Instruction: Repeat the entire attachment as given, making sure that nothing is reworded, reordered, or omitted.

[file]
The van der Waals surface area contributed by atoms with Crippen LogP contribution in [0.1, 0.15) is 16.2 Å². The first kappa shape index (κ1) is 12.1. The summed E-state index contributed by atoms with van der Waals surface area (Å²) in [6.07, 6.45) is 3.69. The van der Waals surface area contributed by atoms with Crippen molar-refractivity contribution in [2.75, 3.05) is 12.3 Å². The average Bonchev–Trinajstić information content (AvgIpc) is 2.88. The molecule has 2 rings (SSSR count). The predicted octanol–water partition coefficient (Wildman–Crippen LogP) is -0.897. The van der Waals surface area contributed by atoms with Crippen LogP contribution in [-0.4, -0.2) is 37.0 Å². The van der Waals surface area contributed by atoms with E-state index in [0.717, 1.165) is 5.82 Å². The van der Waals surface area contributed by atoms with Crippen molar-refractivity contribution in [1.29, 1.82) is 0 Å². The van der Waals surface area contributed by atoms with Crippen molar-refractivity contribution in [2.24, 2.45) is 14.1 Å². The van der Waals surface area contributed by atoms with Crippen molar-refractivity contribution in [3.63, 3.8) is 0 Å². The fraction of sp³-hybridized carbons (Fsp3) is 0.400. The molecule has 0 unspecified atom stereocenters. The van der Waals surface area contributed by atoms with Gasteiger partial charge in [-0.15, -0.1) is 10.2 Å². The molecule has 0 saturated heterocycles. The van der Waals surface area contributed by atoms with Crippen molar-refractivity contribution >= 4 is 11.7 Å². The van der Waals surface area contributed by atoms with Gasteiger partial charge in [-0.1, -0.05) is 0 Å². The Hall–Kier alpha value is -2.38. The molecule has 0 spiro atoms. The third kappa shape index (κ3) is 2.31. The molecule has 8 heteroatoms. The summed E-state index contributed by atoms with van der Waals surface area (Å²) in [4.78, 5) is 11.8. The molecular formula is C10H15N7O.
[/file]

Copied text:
The van der Waals surface area contributed by atoms with Crippen LogP contribution in [0.1, 0.15) is 16.2 Å². The first kappa shape index (κ1) is 12.1. The summed E-state index contributed by atoms with van der Waals surface area (Å²) in [6.07, 6.45) is 3.69. The van der Waals surface area contributed by atoms with Crippen molar-refractivity contribution in [2.75, 3.05) is 12.3 Å². The average Bonchev–Trinajstić information content (AvgIpc) is 2.88. The molecule has 2 rings (SSSR count). The predicted octanol–water partition coefficient (Wildman–Crippen LogP) is -0.897. The van der Waals surface area contributed by atoms with Crippen LogP contribution in [-0.4, -0.2) is 37.0 Å². The van der Waals surface area contributed by atoms with E-state index in [0.717, 1.165) is 5.82 Å². The van der Waals surface area contributed by atoms with Crippen molar-refractivity contribution in [1.29, 1.82) is 0 Å². The van der Waals surface area contributed by atoms with Crippen molar-refractivity contribution in [2.24, 2.45) is 14.1 Å². The van der Waals surface area contributed by atoms with Crippen molar-refractivity contribution in [3.63, 3.8) is 0 Å². The fraction of sp³-hybridized carbons (Fsp3) is 0.400. The molecule has 0 unspecified atom stereocenters. The van der Waals surface area contributed by atoms with Gasteiger partial charge in [-0.15, -0.1) is 10.2 Å². The molecule has 0 saturated heterocycles. The van der Waals surface area contributed by atoms with Crippen molar-refractivity contribution >= 4 is 11.7 Å². The van der Waals surface area contributed by atoms with Gasteiger partial charge in [-0.1, -0.05) is 0 Å². The Hall–Kier alpha value is -2.38. The molecule has 0 spiro atoms. The third kappa shape index (κ3) is 2.31. The molecule has 8 heteroatoms. The summed E-state index contributed by atoms with van der Waals surface area (Å²) in [4.78, 5) is 11.8. The molecular formula is C10H15N7O.